It's no secret that Intel (NASDAQ:INTC) is an underdog in the mobile market compared to ARM Holdings (NASDAQ:ARMH). ARM-licensed designs are found in 95% of smartphones and the majority of tablets worldwide.
Intel tried to catch up by offering subsidies to mobile device makers that switched to Atom chips, but it was a costly strategy. In 2014, its mobile unit posted an operating loss of $4.2 billion, down from a loss of $3.1 billion the previous year. Despite those steep losses, Intel believes that an aggressive blitz on the Chinese market can help its mobile chips gain market share against ARM's partners.
What China means to Intel
Last year, Intel installed its processors in 46 million tablets, which accounted for roughly a fifth of all tablet shipments worldwide. Chinese customers bought 40% of those tablets, but that's still a tiny figure compared to the 420.7 million smartphones that were shipped to China last year. Within that market, Intel processors likely power less than 3% of all Android devices, according to benchmark specialist AnTuTu.
China accounted for 30% of worldwide connected device purchases in 2014. However, it's a market shaped by "turnkey" solutions, where chipmakers provide reference designs with bundled hardware and software. This lets smaller companies launch cheap smartphones without spending much money on research and development.
ARM licensees like Qualcomm, Rockchip, Spreadtrum, and MediaTek all offer their own turnkey solutions to ODMs. As a result, plenty of cheap handsets, often cloned from existing designs, have flooded the market and caused average selling prices to plunge. That's bad news for high-end smartphone makers like Samsung (OTC:SSNLF), but it's a golden opportunity for Intel.
Intel's turnkey solutions
Intel's turnkey bundle offers its x86 architecture, wireless charging, integrated modems, and RealSense depth camera technology in a single package, which helps vendors launch a new smartphone within six to eight weeks. And it has several advantages over ARM-based rivals.
First, an ODM can license Intel's solution for smartphones, Windows tablets, and cheap PCs. Intel's x86 chips are compatible with Android and full Windows, while ARM chips aren't compatible with the latter. Second, Intel's new SoFIA chips with integrated modems will help ODMs launch Intel-powered smartphones at prices comparable to those of Qualcomm's Snapdragon-powered ones. At IDF in Shenzhen, China, Intel showcased a 4.5" smartphone that cost less than $40, and a 7" tablet priced at $55.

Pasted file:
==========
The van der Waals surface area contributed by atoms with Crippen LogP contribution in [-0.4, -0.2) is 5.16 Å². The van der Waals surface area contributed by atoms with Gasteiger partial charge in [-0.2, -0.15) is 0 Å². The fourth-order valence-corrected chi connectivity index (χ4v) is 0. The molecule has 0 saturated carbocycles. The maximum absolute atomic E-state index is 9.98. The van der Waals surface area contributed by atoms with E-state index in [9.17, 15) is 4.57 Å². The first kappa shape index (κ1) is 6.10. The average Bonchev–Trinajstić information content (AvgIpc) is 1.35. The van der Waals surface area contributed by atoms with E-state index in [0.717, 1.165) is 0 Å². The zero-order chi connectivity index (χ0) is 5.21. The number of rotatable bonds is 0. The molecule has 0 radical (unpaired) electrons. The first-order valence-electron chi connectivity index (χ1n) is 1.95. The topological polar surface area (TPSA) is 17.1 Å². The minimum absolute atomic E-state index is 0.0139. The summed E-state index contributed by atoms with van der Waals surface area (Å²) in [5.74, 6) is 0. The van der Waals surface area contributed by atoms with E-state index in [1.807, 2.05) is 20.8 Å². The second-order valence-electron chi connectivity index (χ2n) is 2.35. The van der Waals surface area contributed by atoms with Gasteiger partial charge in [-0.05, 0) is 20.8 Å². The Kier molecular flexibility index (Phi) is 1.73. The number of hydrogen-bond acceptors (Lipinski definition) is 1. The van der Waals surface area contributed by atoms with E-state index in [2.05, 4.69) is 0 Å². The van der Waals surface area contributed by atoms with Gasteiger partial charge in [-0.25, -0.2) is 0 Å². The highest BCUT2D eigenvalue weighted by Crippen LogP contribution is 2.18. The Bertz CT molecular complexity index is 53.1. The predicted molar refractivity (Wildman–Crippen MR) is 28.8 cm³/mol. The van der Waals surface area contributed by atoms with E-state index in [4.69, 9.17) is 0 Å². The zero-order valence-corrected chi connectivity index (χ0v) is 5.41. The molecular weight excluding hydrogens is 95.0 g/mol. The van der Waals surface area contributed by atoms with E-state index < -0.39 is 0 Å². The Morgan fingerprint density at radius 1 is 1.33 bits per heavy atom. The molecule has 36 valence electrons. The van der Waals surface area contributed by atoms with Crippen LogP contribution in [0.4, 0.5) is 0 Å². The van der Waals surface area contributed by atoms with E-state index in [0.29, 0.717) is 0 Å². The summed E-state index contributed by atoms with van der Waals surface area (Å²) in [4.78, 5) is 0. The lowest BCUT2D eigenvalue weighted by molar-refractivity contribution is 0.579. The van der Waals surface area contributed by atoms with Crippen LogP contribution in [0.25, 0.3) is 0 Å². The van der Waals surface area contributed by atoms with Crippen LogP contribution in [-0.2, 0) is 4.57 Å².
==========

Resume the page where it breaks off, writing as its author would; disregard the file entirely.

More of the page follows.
Lastly, Intel claims that devices built with its turnkey solutions have a 20% lower return rate than competing ones. According to Intel, 30 vendors manufactured 350 unique devices based on its designs last year, which were subsequently shipped to 50 countries.
Buying its way into the market
Last September, Intel agreed to buy 20% of China's two biggest mobile chipmakers, RDA Microelectronics and Spreadtrum, for $1.5 billion. It also partnered with Rockchip, another leading player in cheap Chinese mobile chips. Intel CEO Brian Krzanich stated that these partnerships don't prevent the companies from using ARM designs, but he expects them to switch over to Intel's x86 designs "within two to three years".
These partnerships are basically extensions of Intel's mobile subsidies strategy. The main problem with that strategy is that it sacrifices profits for market share gains, which isn't sustainable over the long term. Although Intel shipped its processors into 46 million tablets last year, the mobile unit (which also includes smartphone chips) reported just $202 million in revenues in 2014 -- down from $1.38 billion in 2013. This means that Intel is basically giving its mobile chips away to gain market share against ARM.
Looking ahead, it will be tough to tell how much Intel is losing on its mobile business, since it combined the unit with its profitable PC business at the beginning of 2015. Intel aims to reduce mobile losses by $800 million this year by using SoFIA chips to offset the BOM difference between ARM-based and x86-based designs. Unfortunately, that might be tough to achieve considering the 4G version of SoFIA won't arrive until later this year.
The key takeaways
Intel's strategies in China might help it win market share, but those gains could come at a steep price. Chinese ODMs are likely thrilled that Intel is selling its hardware and reference designs at such low prices, but it's unclear if that enthusiasm will continue after those discounts end. Meanwhile, Intel's mobile losses could spike as they remain hidden by its PC profits.